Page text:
The concept of the inclusive community, with some oversight provided by parent volunteers, provides a level of trust that most other residential settings can’t provide, Gossen said.

“(My son) will definitely need support and help for the rest of his life, and I know that Noah’s Ark will help provide when I’m not there,” he said. “That gives me peace of mind.”

As an operating partner for restaurant chain Ruby Tuesday, Gossen spends much of his time on the road. He said it took much convincing three years ago for him to agree to place his son, who is somewhat self-sufficient and could be left alone for hours at a time, at Noah’s Nest, a cluster of three group homes on South McKay Avenue.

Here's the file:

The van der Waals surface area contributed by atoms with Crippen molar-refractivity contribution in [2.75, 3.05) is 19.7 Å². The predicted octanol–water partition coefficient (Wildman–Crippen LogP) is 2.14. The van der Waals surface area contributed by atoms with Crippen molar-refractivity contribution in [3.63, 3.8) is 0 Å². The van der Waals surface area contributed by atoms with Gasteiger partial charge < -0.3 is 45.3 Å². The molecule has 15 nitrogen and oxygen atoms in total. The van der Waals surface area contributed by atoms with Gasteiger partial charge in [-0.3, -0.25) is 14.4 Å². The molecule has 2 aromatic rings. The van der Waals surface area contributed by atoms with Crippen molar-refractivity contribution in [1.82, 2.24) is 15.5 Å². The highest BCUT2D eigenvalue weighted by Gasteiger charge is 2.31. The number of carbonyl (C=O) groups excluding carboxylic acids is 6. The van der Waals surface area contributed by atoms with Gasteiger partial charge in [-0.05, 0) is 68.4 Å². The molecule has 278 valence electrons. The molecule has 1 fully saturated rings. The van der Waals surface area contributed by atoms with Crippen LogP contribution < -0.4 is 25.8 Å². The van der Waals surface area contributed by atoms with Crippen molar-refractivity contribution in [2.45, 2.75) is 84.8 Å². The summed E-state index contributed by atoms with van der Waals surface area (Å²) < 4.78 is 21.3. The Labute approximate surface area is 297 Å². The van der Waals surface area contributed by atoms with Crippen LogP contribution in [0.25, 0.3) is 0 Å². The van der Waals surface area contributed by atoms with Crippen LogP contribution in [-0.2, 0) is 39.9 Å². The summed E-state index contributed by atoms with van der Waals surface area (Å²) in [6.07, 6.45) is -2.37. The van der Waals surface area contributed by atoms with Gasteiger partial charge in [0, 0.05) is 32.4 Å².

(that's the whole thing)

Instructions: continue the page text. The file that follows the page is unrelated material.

His fears soon dissipated.

“I was a great provider for my son. It wasn’t that he was unhappy, but we were stagnant,” Gossen said. “(At Noah’s Nest) he got more social and independent. He just has a greater purpose in life when he wakes up every day.”

When Noah’s Landing opens its doors about this time next year, Phil Gossen II will be one of its initial residents. The complex will be composed of one-, two-, three- and four-bedroom apartments. Additional phases will include more housing, an assisted-living facility, fishing dock and recreational areas. Ultimately, the community could house up to 224 individuals.

Most residents will pay $400 a month for rent and utilities out of their monthly Social Security disability benefits, which vary, depending on a number of factors. For instance, some people with disabilities qualify for a larger allotment once their parents reach Social Security age or die, said Kosik, parent of a daughter, Brittany, who has a disability.